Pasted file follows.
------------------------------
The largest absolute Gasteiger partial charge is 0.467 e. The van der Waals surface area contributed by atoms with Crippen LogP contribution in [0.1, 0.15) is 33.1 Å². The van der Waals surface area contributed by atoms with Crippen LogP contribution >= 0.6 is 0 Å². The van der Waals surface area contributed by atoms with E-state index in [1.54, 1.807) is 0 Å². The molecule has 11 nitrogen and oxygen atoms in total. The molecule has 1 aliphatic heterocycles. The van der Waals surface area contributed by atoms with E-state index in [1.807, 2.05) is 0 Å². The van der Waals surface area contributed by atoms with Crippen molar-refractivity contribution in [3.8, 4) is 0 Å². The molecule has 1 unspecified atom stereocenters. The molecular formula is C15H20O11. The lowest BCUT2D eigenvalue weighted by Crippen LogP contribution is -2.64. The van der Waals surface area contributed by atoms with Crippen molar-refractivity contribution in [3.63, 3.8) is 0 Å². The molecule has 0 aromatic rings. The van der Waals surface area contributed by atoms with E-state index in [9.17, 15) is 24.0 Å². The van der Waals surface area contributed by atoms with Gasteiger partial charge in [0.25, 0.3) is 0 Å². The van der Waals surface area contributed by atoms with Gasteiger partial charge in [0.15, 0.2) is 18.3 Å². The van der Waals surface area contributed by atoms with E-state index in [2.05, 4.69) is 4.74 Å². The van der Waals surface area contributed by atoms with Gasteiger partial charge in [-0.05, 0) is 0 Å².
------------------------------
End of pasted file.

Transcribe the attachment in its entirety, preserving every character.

The largest absolute Gasteiger partial charge is 0.467 e. The van der Waals surface area contributed by atoms with Crippen LogP contribution in [0.1, 0.15) is 33.1 Å². The van der Waals surface area contributed by atoms with Crippen LogP contribution >= 0.6 is 0 Å². The van der Waals surface area contributed by atoms with E-state index in [1.54, 1.807) is 0 Å². The molecule has 11 nitrogen and oxygen atoms in total. The molecule has 1 aliphatic heterocycles. The van der Waals surface area contributed by atoms with E-state index in [1.807, 2.05) is 0 Å². The van der Waals surface area contributed by atoms with Crippen molar-refractivity contribution in [3.8, 4) is 0 Å². The molecule has 1 unspecified atom stereocenters. The molecular formula is C15H20O11. The lowest BCUT2D eigenvalue weighted by Crippen LogP contribution is -2.64. The van der Waals surface area contributed by atoms with Crippen molar-refractivity contribution in [3.63, 3.8) is 0 Å². The molecule has 0 aromatic rings. The van der Waals surface area contributed by atoms with E-state index in [9.17, 15) is 24.0 Å². The van der Waals surface area contributed by atoms with Gasteiger partial charge in [0.25, 0.3) is 0 Å². The van der Waals surface area contributed by atoms with Gasteiger partial charge in [0.15, 0.2) is 18.3 Å². The van der Waals surface area contributed by atoms with E-state index in [2.05, 4.69) is 4.74 Å². The van der Waals surface area contributed by atoms with Gasteiger partial charge in [-0.05, 0) is 0 Å².